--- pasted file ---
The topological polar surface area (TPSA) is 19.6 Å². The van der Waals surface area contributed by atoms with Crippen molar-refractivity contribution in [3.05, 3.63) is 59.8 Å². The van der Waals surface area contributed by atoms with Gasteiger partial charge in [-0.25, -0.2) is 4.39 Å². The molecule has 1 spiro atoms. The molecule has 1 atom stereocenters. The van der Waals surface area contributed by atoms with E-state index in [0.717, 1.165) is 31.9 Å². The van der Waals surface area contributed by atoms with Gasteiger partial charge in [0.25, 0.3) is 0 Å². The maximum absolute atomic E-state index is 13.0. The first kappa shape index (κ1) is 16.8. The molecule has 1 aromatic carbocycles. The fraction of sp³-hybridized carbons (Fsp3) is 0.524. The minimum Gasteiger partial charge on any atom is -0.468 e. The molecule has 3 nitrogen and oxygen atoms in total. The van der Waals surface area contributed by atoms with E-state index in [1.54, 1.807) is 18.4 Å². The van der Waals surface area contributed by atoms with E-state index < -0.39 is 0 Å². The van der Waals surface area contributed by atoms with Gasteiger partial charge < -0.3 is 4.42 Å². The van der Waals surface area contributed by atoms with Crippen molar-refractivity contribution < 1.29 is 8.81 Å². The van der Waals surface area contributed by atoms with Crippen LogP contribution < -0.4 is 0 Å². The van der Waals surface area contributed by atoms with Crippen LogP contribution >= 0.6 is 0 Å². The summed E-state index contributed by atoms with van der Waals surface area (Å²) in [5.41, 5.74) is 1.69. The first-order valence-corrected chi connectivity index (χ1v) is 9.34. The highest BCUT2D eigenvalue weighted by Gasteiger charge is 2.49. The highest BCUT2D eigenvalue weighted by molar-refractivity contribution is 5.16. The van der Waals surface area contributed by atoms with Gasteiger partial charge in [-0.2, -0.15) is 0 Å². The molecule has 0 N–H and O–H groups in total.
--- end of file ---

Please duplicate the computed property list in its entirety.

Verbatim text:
The topological polar surface area (TPSA) is 19.6 Å². The van der Waals surface area contributed by atoms with Crippen molar-refractivity contribution in [3.05, 3.63) is 59.8 Å². The van der Waals surface area contributed by atoms with Gasteiger partial charge in [-0.25, -0.2) is 4.39 Å². The molecule has 1 spiro atoms. The molecule has 1 atom stereocenters. The van der Waals surface area contributed by atoms with E-state index in [0.717, 1.165) is 31.9 Å². The van der Waals surface area contributed by atoms with Gasteiger partial charge in [0.25, 0.3) is 0 Å². The maximum absolute atomic E-state index is 13.0. The first kappa shape index (κ1) is 16.8. The molecule has 1 aromatic carbocycles. The fraction of sp³-hybridized carbons (Fsp3) is 0.524. The minimum Gasteiger partial charge on any atom is -0.468 e. The molecule has 3 nitrogen and oxygen atoms in total. The van der Waals surface area contributed by atoms with E-state index in [1.54, 1.807) is 18.4 Å². The van der Waals surface area contributed by atoms with E-state index < -0.39 is 0 Å². The van der Waals surface area contributed by atoms with Gasteiger partial charge < -0.3 is 4.42 Å². The van der Waals surface area contributed by atoms with Crippen molar-refractivity contribution < 1.29 is 8.81 Å². The van der Waals surface area contributed by atoms with Crippen LogP contribution < -0.4 is 0 Å². The van der Waals surface area contributed by atoms with Crippen LogP contribution >= 0.6 is 0 Å². The summed E-state index contributed by atoms with van der Waals surface area (Å²) in [5.41, 5.74) is 1.69. The first-order valence-corrected chi connectivity index (χ1v) is 9.34. The highest BCUT2D eigenvalue weighted by Gasteiger charge is 2.49. The highest BCUT2D eigenvalue weighted by molar-refractivity contribution is 5.16. The van der Waals surface area contributed by atoms with Gasteiger partial charge in [-0.2, -0.15) is 0 Å². The molecule has 0 N–H and O–H groups in total.